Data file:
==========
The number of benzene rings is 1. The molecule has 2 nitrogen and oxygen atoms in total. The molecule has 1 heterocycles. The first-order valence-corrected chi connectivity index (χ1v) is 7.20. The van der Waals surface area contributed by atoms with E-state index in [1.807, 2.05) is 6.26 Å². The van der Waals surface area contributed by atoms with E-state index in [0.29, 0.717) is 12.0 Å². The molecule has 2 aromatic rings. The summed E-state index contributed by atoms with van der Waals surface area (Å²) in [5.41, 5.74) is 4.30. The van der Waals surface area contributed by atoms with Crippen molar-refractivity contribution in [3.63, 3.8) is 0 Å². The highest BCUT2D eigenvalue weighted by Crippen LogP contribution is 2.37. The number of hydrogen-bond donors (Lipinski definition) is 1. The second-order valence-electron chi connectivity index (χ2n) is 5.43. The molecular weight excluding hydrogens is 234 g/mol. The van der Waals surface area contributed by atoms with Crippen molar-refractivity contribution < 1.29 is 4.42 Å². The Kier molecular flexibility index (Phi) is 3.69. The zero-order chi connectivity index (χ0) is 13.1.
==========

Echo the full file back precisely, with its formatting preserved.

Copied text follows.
The number of benzene rings is 1. The molecule has 2 nitrogen and oxygen atoms in total. The molecule has 1 heterocycles. The first-order valence-corrected chi connectivity index (χ1v) is 7.20. The van der Waals surface area contributed by atoms with E-state index in [1.807, 2.05) is 6.26 Å². The van der Waals surface area contributed by atoms with E-state index in [0.29, 0.717) is 12.0 Å². The molecule has 2 aromatic rings. The summed E-state index contributed by atoms with van der Waals surface area (Å²) in [5.41, 5.74) is 4.30. The van der Waals surface area contributed by atoms with Crippen molar-refractivity contribution in [3.63, 3.8) is 0 Å². The highest BCUT2D eigenvalue weighted by Crippen LogP contribution is 2.37. The number of hydrogen-bond donors (Lipinski definition) is 1. The second-order valence-electron chi connectivity index (χ2n) is 5.43. The molecular weight excluding hydrogens is 234 g/mol. The van der Waals surface area contributed by atoms with Crippen molar-refractivity contribution < 1.29 is 4.42 Å². The Kier molecular flexibility index (Phi) is 3.69. The zero-order chi connectivity index (χ0) is 13.1.